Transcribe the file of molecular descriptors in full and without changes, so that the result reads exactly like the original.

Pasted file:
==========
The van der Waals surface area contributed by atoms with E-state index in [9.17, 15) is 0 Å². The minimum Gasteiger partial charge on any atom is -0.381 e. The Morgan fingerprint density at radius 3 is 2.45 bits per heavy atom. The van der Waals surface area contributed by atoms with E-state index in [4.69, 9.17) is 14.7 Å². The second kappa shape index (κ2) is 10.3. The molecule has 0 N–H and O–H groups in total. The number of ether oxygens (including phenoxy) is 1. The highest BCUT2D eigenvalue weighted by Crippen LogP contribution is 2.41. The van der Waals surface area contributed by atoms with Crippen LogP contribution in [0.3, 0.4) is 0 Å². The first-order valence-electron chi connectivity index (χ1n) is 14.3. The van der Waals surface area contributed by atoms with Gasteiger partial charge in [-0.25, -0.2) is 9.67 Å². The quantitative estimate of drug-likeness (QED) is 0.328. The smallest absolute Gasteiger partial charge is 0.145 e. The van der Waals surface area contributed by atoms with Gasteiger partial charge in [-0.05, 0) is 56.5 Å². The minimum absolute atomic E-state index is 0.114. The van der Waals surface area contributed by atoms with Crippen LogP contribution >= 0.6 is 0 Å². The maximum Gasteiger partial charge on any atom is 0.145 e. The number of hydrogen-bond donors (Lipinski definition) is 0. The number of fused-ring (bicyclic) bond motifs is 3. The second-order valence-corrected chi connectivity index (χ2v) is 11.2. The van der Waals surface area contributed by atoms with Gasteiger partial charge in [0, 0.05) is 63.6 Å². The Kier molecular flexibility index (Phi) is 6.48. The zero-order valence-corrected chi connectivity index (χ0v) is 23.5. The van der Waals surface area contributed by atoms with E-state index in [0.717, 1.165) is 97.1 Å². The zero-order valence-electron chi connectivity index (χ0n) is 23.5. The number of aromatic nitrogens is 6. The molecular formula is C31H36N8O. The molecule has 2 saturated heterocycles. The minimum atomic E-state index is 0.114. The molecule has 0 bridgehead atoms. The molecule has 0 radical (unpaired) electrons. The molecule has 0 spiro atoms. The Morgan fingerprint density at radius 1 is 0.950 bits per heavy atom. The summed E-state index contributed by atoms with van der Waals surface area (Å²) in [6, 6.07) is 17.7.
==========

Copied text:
The van der Waals surface area contributed by atoms with E-state index in [9.17, 15) is 0 Å². The minimum Gasteiger partial charge on any atom is -0.381 e. The Morgan fingerprint density at radius 3 is 2.45 bits per heavy atom. The van der Waals surface area contributed by atoms with E-state index in [4.69, 9.17) is 14.7 Å². The second kappa shape index (κ2) is 10.3. The molecule has 0 N–H and O–H groups in total. The number of ether oxygens (including phenoxy) is 1. The highest BCUT2D eigenvalue weighted by Crippen LogP contribution is 2.41. The van der Waals surface area contributed by atoms with Crippen LogP contribution in [0.3, 0.4) is 0 Å². The first-order valence-electron chi connectivity index (χ1n) is 14.3. The van der Waals surface area contributed by atoms with Gasteiger partial charge in [-0.25, -0.2) is 9.67 Å². The quantitative estimate of drug-likeness (QED) is 0.328. The smallest absolute Gasteiger partial charge is 0.145 e. The van der Waals surface area contributed by atoms with Gasteiger partial charge in [-0.05, 0) is 56.5 Å². The minimum absolute atomic E-state index is 0.114. The van der Waals surface area contributed by atoms with Crippen LogP contribution >= 0.6 is 0 Å². The maximum Gasteiger partial charge on any atom is 0.145 e. The number of hydrogen-bond donors (Lipinski definition) is 0. The number of fused-ring (bicyclic) bond motifs is 3. The second-order valence-corrected chi connectivity index (χ2v) is 11.2. The van der Waals surface area contributed by atoms with Gasteiger partial charge in [0, 0.05) is 63.6 Å². The Kier molecular flexibility index (Phi) is 6.48. The zero-order valence-corrected chi connectivity index (χ0v) is 23.5. The van der Waals surface area contributed by atoms with E-state index in [0.717, 1.165) is 97.1 Å². The zero-order valence-electron chi connectivity index (χ0n) is 23.5. The number of aromatic nitrogens is 6. The molecular formula is C31H36N8O. The molecule has 2 saturated heterocycles. The minimum atomic E-state index is 0.114. The molecule has 0 bridgehead atoms. The molecule has 0 radical (unpaired) electrons. The molecule has 0 spiro atoms. The Morgan fingerprint density at radius 1 is 0.950 bits per heavy atom. The summed E-state index contributed by atoms with van der Waals surface area (Å²) in [6, 6.07) is 17.7.